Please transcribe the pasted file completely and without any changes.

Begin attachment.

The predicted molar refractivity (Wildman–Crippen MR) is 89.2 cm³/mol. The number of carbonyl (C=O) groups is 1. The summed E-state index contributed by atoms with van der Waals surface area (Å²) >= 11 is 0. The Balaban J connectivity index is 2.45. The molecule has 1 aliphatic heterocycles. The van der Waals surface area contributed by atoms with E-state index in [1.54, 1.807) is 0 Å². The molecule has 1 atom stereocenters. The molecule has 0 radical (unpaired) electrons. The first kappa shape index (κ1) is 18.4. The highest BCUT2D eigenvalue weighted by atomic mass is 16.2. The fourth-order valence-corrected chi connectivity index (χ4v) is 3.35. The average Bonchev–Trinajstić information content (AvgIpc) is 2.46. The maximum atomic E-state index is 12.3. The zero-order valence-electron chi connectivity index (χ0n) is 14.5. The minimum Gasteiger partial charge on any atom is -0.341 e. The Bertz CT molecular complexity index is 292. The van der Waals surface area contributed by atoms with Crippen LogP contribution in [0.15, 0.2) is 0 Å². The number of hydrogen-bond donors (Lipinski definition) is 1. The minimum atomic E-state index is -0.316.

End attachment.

The predicted molar refractivity (Wildman–Crippen MR) is 89.2 cm³/mol. The number of carbonyl (C=O) groups is 1. The summed E-state index contributed by atoms with van der Waals surface area (Å²) >= 11 is 0. The Balaban J connectivity index is 2.45. The molecule has 1 aliphatic heterocycles. The van der Waals surface area contributed by atoms with E-state index in [1.54, 1.807) is 0 Å². The molecule has 1 atom stereocenters. The molecule has 0 radical (unpaired) electrons. The first kappa shape index (κ1) is 18.4. The highest BCUT2D eigenvalue weighted by atomic mass is 16.2. The fourth-order valence-corrected chi connectivity index (χ4v) is 3.35. The average Bonchev–Trinajstić information content (AvgIpc) is 2.46. The maximum atomic E-state index is 12.3. The zero-order valence-electron chi connectivity index (χ0n) is 14.5. The minimum Gasteiger partial charge on any atom is -0.341 e. The Bertz CT molecular complexity index is 292. The van der Waals surface area contributed by atoms with Crippen LogP contribution in [0.15, 0.2) is 0 Å². The number of hydrogen-bond donors (Lipinski definition) is 1. The minimum atomic E-state index is -0.316.